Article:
Monday, May 29, 2017

GMO Crops Could Expect a Brighter Future

Bringing home the harvest: GMO sugarcane could prove more productive than expected. (Image Credit: Jonathan Wilkins via Wikimedia Commons) Click to Enlarge.
One of the touchier areas of scientific research – in much of Europe, at least – is the genetic manipulation of food plants, seaweed and algae to try to produce more food or provide better rates of conversion into biofuels.  But across the Atlantic genetically-modified crops (GMOs) are increasingly a different story.

They are a deeply controversial subject because early versions of GM food crops had to be dosed in highly toxic chemicals, and claims of higher yields and better nutrition were unproven.  In some cases they caused severe environmental problems, and the European Union maintains a ban on many varieties to this day.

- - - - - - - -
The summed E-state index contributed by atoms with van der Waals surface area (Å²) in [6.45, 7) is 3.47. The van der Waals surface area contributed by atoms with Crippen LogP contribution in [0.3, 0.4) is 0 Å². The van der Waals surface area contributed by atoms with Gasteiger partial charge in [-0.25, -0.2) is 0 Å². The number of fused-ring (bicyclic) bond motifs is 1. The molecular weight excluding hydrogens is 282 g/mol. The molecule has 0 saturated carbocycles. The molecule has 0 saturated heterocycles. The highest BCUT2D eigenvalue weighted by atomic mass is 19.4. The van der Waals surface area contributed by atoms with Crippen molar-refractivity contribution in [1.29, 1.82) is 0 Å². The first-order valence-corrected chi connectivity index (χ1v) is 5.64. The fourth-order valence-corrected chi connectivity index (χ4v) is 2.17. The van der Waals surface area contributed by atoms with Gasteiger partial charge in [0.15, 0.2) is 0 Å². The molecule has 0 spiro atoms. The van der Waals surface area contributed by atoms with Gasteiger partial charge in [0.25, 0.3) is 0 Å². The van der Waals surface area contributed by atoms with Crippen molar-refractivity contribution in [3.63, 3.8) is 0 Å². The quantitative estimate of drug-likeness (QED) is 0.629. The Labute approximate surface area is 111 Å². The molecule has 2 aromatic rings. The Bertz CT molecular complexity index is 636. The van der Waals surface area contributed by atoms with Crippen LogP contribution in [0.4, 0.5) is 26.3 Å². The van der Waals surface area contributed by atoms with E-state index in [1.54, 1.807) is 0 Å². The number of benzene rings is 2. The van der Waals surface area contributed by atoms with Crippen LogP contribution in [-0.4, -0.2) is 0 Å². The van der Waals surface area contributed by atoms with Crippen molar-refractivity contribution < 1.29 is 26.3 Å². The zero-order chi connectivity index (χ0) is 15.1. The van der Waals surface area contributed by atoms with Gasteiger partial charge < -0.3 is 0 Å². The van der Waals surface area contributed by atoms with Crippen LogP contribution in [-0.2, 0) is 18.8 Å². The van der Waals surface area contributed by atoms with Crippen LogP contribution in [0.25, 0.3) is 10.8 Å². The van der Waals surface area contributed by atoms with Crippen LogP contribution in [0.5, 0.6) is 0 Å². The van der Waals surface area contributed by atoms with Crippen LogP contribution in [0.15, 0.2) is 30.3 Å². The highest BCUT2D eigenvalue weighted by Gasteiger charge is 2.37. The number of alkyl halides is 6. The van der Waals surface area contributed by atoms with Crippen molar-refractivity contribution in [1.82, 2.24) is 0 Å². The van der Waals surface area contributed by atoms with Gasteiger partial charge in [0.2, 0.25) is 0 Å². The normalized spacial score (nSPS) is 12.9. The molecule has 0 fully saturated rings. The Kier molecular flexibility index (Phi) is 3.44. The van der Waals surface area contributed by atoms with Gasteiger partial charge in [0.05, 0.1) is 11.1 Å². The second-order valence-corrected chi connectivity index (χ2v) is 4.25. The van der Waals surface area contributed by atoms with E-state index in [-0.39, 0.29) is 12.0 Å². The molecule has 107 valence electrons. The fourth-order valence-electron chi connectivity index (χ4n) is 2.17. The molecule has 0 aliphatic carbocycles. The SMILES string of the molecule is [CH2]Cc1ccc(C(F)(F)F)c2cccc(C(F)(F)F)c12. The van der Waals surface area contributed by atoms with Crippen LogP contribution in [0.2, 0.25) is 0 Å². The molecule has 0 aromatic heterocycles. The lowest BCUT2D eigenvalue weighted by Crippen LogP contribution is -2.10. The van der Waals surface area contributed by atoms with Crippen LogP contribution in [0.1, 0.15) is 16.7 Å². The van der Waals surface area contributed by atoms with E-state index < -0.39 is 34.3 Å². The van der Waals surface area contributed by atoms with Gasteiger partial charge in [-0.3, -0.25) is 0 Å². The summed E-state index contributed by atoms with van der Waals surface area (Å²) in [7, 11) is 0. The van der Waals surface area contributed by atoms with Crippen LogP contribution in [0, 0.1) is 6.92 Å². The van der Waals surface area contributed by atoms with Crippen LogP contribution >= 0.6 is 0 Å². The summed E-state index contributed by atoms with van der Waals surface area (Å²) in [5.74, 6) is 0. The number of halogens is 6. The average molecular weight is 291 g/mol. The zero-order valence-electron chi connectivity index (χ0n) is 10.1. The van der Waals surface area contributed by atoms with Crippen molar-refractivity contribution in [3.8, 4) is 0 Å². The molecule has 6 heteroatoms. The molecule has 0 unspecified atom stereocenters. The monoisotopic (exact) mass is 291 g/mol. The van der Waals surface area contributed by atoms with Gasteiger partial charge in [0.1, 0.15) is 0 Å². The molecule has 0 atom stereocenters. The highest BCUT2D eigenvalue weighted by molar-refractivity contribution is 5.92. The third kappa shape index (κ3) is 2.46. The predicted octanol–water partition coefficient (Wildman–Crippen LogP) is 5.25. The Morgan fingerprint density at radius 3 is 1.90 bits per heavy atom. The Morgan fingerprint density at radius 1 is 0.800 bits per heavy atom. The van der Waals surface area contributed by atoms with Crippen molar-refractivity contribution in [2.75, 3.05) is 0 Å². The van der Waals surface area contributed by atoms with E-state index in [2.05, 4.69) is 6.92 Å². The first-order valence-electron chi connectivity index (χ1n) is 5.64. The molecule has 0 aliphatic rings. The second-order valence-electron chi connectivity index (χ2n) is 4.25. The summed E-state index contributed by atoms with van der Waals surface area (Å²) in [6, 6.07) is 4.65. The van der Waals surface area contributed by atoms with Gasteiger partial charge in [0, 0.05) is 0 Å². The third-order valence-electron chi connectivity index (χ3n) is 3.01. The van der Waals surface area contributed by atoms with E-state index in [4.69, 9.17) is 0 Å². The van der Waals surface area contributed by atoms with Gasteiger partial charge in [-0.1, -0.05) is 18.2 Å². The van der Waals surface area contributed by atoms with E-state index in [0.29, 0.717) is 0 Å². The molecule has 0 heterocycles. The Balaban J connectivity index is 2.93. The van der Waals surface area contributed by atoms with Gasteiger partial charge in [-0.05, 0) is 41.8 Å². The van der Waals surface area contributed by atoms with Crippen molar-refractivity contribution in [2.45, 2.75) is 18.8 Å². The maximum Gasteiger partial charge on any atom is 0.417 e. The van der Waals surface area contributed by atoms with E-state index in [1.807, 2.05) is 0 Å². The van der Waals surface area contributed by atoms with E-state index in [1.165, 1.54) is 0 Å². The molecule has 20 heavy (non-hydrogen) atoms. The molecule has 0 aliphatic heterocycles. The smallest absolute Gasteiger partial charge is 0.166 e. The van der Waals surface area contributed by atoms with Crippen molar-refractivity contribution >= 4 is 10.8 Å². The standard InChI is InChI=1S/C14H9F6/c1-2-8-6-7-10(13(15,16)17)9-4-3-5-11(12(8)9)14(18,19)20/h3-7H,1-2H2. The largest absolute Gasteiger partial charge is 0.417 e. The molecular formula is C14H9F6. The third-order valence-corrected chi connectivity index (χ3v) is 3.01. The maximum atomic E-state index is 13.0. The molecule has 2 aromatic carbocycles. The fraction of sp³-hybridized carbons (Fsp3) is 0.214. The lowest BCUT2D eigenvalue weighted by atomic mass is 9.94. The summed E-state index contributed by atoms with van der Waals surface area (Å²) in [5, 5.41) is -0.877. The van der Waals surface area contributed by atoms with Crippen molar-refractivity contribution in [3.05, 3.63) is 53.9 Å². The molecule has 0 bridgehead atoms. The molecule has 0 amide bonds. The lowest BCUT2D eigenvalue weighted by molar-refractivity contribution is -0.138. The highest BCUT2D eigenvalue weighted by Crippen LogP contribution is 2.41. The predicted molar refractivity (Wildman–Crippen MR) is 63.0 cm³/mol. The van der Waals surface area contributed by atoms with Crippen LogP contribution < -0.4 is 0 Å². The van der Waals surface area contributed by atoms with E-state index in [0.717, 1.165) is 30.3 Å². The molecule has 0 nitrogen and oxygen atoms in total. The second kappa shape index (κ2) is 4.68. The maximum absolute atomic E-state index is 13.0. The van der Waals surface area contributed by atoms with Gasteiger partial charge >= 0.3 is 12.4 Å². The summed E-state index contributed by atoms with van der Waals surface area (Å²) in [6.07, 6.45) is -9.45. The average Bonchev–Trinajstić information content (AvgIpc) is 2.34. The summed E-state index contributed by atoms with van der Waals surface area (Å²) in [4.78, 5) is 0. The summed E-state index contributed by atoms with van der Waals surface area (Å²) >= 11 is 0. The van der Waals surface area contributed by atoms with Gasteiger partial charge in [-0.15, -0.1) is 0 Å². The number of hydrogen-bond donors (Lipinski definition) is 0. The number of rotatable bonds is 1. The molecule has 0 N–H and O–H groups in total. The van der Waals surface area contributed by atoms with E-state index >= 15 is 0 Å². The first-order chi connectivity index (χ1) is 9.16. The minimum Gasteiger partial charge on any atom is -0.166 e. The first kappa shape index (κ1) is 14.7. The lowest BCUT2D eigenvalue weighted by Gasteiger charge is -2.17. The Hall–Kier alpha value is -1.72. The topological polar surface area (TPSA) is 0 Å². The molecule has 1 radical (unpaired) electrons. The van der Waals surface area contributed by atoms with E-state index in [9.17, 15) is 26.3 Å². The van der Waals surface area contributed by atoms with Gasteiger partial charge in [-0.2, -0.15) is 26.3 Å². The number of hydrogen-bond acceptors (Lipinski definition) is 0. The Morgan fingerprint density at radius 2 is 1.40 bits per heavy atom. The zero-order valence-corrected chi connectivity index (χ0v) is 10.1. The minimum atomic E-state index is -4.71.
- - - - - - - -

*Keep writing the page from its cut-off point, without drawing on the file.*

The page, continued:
But in the US there has been more acceptance of GMOs as a way of extracting more money from farming, and scientists are encouraged to continue to develop new crops with modified genes.

Two global staples, sugarcane and soya, are being researched by teams from the University of Illinois.  One group at its College of Agricultural, Consumer and Environmental Sciences (ACES) has shown that sugarcane can be genetically engineered to produce oil in its leaves and stems for biodiesel production.  Surprisingly, the modified sugarcane plants also produced more sugar, which can be used for producing ethanol.

Bigger earners
To compete with traditional crops GMOs have to show they can be more profitable, and the Illinois scientists claim that their sugarcane would produce five times the income of soya and twice as much as corn.

Perhaps more importantly, this sugarcane can be grown on marginal lands in what are known as the Gulf states – Texas, Louisiana, Mississippi, Alabama, and Florida.

Read more at GMO Crops Could Expect a Brighter Future

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